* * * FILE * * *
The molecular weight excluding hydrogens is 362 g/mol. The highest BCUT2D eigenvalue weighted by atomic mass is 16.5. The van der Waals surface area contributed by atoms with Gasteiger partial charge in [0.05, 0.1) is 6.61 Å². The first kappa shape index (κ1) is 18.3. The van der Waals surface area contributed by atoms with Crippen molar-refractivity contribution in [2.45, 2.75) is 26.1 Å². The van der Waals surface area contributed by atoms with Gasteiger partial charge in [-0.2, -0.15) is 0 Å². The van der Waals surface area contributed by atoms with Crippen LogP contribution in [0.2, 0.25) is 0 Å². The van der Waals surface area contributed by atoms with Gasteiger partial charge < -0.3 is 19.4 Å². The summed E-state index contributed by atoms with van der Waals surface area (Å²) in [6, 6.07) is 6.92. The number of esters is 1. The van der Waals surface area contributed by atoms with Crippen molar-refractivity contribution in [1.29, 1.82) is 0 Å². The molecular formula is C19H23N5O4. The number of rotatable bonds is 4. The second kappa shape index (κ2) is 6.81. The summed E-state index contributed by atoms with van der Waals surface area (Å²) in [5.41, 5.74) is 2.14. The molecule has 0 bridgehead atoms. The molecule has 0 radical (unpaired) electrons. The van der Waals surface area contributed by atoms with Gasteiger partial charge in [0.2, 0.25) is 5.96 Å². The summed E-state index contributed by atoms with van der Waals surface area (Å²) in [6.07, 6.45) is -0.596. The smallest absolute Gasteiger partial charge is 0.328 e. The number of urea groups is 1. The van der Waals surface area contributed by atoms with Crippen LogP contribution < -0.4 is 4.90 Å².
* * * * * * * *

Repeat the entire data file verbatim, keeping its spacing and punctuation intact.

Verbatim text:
The molecular weight excluding hydrogens is 362 g/mol. The highest BCUT2D eigenvalue weighted by atomic mass is 16.5. The van der Waals surface area contributed by atoms with Gasteiger partial charge in [0.05, 0.1) is 6.61 Å². The first kappa shape index (κ1) is 18.3. The van der Waals surface area contributed by atoms with Crippen molar-refractivity contribution in [2.45, 2.75) is 26.1 Å². The van der Waals surface area contributed by atoms with Gasteiger partial charge in [-0.2, -0.15) is 0 Å². The van der Waals surface area contributed by atoms with Crippen LogP contribution in [0.2, 0.25) is 0 Å². The van der Waals surface area contributed by atoms with Gasteiger partial charge < -0.3 is 19.4 Å². The summed E-state index contributed by atoms with van der Waals surface area (Å²) in [6, 6.07) is 6.92. The number of esters is 1. The van der Waals surface area contributed by atoms with Crippen molar-refractivity contribution in [1.29, 1.82) is 0 Å². The molecular formula is C19H23N5O4. The number of rotatable bonds is 4. The second kappa shape index (κ2) is 6.81. The summed E-state index contributed by atoms with van der Waals surface area (Å²) in [5.41, 5.74) is 2.14. The molecule has 0 bridgehead atoms. The molecule has 0 radical (unpaired) electrons. The van der Waals surface area contributed by atoms with Gasteiger partial charge in [0.2, 0.25) is 5.96 Å². The summed E-state index contributed by atoms with van der Waals surface area (Å²) in [6.07, 6.45) is -0.596. The smallest absolute Gasteiger partial charge is 0.328 e. The number of urea groups is 1. The van der Waals surface area contributed by atoms with Crippen LogP contribution < -0.4 is 4.90 Å².